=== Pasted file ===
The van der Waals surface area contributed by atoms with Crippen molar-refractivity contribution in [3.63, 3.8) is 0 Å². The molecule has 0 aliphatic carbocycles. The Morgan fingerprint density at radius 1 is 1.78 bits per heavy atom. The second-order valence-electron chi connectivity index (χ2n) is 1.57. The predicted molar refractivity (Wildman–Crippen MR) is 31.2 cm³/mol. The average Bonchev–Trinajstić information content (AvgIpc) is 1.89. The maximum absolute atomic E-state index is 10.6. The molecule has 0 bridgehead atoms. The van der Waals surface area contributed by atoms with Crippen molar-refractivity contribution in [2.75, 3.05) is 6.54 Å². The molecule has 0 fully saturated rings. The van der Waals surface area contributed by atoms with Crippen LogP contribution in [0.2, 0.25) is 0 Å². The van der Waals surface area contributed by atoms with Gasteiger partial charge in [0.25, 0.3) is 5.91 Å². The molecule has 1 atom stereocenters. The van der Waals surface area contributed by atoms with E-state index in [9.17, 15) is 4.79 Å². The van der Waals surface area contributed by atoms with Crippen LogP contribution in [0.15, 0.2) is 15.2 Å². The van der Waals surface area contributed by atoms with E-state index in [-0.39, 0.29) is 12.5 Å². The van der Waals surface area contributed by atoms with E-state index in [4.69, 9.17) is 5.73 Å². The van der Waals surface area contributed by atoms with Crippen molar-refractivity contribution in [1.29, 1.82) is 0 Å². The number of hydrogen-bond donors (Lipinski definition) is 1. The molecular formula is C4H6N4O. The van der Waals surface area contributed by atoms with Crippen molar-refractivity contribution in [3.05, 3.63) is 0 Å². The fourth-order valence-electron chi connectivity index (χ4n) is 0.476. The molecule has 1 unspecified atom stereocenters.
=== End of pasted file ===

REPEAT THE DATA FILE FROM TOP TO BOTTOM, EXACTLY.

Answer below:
The van der Waals surface area contributed by atoms with Crippen molar-refractivity contribution in [3.63, 3.8) is 0 Å². The molecule has 0 aliphatic carbocycles. The Morgan fingerprint density at radius 1 is 1.78 bits per heavy atom. The second-order valence-electron chi connectivity index (χ2n) is 1.57. The predicted molar refractivity (Wildman–Crippen MR) is 31.2 cm³/mol. The average Bonchev–Trinajstić information content (AvgIpc) is 1.89. The maximum absolute atomic E-state index is 10.6. The molecule has 0 bridgehead atoms. The van der Waals surface area contributed by atoms with Crippen molar-refractivity contribution in [2.75, 3.05) is 6.54 Å². The molecule has 0 fully saturated rings. The van der Waals surface area contributed by atoms with Crippen LogP contribution in [0.2, 0.25) is 0 Å². The van der Waals surface area contributed by atoms with Gasteiger partial charge in [0.25, 0.3) is 5.91 Å². The molecule has 1 atom stereocenters. The van der Waals surface area contributed by atoms with E-state index in [9.17, 15) is 4.79 Å². The van der Waals surface area contributed by atoms with Crippen LogP contribution in [0.15, 0.2) is 15.2 Å². The van der Waals surface area contributed by atoms with E-state index in [-0.39, 0.29) is 12.5 Å². The van der Waals surface area contributed by atoms with E-state index in [4.69, 9.17) is 5.73 Å². The van der Waals surface area contributed by atoms with Crippen molar-refractivity contribution in [1.29, 1.82) is 0 Å². The number of hydrogen-bond donors (Lipinski definition) is 1. The molecular formula is C4H6N4O. The van der Waals surface area contributed by atoms with Crippen molar-refractivity contribution in [3.05, 3.63) is 0 Å². The fourth-order valence-electron chi connectivity index (χ4n) is 0.476. The molecule has 1 unspecified atom stereocenters.